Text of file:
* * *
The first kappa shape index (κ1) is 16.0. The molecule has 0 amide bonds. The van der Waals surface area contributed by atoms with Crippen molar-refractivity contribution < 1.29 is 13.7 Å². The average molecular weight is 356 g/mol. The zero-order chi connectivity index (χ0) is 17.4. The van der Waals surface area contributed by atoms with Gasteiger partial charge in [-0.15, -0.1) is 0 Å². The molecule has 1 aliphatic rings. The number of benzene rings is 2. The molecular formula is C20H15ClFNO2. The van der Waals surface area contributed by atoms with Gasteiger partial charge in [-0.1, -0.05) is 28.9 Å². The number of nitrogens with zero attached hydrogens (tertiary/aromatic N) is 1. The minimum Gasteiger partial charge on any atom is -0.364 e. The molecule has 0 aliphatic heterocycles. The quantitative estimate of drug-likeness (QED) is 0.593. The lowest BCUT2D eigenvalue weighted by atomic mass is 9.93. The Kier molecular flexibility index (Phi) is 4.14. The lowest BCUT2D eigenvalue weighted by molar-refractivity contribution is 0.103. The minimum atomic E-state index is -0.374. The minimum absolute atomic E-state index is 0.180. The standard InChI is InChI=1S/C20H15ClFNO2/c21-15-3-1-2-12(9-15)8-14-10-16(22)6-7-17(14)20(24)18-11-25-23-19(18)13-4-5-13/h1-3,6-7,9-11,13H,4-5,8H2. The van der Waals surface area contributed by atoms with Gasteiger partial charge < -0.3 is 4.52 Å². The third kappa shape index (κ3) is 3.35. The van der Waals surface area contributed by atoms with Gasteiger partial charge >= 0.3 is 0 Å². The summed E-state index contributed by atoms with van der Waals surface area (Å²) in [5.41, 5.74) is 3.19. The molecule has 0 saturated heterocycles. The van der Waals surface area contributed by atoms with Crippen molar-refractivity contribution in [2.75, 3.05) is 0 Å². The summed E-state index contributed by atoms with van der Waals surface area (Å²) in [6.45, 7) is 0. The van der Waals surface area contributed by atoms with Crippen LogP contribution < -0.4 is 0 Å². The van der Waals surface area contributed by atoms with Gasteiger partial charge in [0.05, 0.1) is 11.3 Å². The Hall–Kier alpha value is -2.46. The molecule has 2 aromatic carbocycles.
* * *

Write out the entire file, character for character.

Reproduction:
The first kappa shape index (κ1) is 16.0. The molecule has 0 amide bonds. The van der Waals surface area contributed by atoms with Crippen molar-refractivity contribution < 1.29 is 13.7 Å². The average molecular weight is 356 g/mol. The zero-order chi connectivity index (χ0) is 17.4. The van der Waals surface area contributed by atoms with Gasteiger partial charge in [-0.15, -0.1) is 0 Å². The molecule has 1 aliphatic rings. The number of benzene rings is 2. The molecular formula is C20H15ClFNO2. The van der Waals surface area contributed by atoms with Gasteiger partial charge in [-0.1, -0.05) is 28.9 Å². The number of nitrogens with zero attached hydrogens (tertiary/aromatic N) is 1. The minimum Gasteiger partial charge on any atom is -0.364 e. The molecule has 0 aliphatic heterocycles. The quantitative estimate of drug-likeness (QED) is 0.593. The lowest BCUT2D eigenvalue weighted by atomic mass is 9.93. The Kier molecular flexibility index (Phi) is 4.14. The lowest BCUT2D eigenvalue weighted by molar-refractivity contribution is 0.103. The minimum atomic E-state index is -0.374. The minimum absolute atomic E-state index is 0.180. The standard InChI is InChI=1S/C20H15ClFNO2/c21-15-3-1-2-12(9-15)8-14-10-16(22)6-7-17(14)20(24)18-11-25-23-19(18)13-4-5-13/h1-3,6-7,9-11,13H,4-5,8H2. The van der Waals surface area contributed by atoms with Gasteiger partial charge < -0.3 is 4.52 Å². The third kappa shape index (κ3) is 3.35. The van der Waals surface area contributed by atoms with Gasteiger partial charge >= 0.3 is 0 Å². The summed E-state index contributed by atoms with van der Waals surface area (Å²) in [5.41, 5.74) is 3.19. The molecule has 0 saturated heterocycles. The van der Waals surface area contributed by atoms with Crippen molar-refractivity contribution in [2.75, 3.05) is 0 Å². The summed E-state index contributed by atoms with van der Waals surface area (Å²) in [6.45, 7) is 0. The van der Waals surface area contributed by atoms with Crippen LogP contribution < -0.4 is 0 Å². The van der Waals surface area contributed by atoms with Gasteiger partial charge in [0.05, 0.1) is 11.3 Å². The Hall–Kier alpha value is -2.46. The molecule has 2 aromatic carbocycles.